But, you always get the mean streets of Los Angeles no matter how you picture Marlowe. These streets range from the seedy joints lining Central Avenue to the estates in Beverly Hills and Brentwood Heights. The streets lead of course to Chandler''s fictional Bay City, loosely based on what was a crooked Santa Monica right down to the gambling boats three legal miles offshore.

Marlowe here is always quick with a quip but world-weary. He''s seen it all a time or two and nothing necessarily surprises him except maybe getting knocked out when he''s playing bodyguard or locked up and drug-addled in a sanitarium.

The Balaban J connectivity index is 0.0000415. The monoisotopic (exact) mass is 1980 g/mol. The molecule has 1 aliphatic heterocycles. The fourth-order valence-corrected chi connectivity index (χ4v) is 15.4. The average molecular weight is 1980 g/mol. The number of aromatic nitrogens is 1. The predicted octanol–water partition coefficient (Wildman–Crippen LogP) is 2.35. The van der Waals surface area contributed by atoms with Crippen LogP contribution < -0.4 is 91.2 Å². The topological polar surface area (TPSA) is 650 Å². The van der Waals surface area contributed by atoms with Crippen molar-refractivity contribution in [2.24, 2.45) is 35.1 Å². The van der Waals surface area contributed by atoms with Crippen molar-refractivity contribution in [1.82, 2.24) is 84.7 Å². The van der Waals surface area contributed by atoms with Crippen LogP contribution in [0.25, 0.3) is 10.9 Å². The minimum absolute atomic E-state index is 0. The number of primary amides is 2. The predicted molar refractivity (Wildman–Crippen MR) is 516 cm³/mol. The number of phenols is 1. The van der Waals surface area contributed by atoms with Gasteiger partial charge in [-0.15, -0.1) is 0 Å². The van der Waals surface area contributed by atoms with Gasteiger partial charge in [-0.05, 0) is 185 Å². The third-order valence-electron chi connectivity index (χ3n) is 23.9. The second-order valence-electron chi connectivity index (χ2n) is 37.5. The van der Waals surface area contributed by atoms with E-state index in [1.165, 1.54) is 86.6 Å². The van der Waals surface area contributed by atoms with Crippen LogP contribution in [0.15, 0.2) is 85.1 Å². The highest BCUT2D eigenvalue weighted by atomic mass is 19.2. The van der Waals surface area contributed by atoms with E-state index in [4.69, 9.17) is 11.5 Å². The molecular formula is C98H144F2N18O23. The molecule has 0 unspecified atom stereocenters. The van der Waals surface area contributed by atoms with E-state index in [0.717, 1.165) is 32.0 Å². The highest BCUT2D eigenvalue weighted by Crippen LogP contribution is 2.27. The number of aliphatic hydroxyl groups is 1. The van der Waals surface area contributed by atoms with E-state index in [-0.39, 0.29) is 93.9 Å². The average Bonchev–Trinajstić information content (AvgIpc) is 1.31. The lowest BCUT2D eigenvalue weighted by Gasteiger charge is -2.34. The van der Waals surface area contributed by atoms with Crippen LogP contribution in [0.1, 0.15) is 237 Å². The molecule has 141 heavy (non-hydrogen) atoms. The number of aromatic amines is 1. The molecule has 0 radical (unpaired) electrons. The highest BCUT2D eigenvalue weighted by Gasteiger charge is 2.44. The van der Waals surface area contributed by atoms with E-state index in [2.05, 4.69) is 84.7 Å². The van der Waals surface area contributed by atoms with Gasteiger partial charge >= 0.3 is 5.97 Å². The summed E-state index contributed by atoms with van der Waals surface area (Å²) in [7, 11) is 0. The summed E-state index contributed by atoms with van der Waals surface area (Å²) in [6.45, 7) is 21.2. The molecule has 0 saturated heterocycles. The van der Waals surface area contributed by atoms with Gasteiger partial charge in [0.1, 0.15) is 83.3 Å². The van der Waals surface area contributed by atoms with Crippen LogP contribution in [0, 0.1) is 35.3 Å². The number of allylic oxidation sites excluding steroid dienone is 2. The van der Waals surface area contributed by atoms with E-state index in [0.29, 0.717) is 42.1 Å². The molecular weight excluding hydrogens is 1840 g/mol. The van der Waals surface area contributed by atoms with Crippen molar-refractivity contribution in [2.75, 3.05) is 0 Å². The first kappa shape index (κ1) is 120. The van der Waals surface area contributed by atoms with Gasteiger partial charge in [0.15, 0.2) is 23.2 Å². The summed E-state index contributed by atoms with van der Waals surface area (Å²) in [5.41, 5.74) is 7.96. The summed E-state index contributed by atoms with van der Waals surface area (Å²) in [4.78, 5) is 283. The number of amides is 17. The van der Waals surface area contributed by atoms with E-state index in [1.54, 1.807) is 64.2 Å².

The very beginning of the novel sets the whole attitude as Marlowe nonchalantly accepts a great big ape of a guy, Moose Malloy, no less, throwing a guy bodily out if his way. Moose is a great character, a singleminded maniac returned to the street after eight years in the pen and determined to find his gal, Vera. Gil Brewer later created a whole novel about such a guy in The Angry Dream.

All the usual Hardboiled rackets are well-represented here from blackmail to fortune telling to crooked cops to payoffs to rich folks living in a different world. Through it all, Marlowe resolutely starts adding up all these things that just don''t add up and couldn''t possibly be related. But what makes it such a joy to read is the fantastic prose, the descriptions of people and places that just bring them to life, often with a sardonic humor.
7 people found this helpful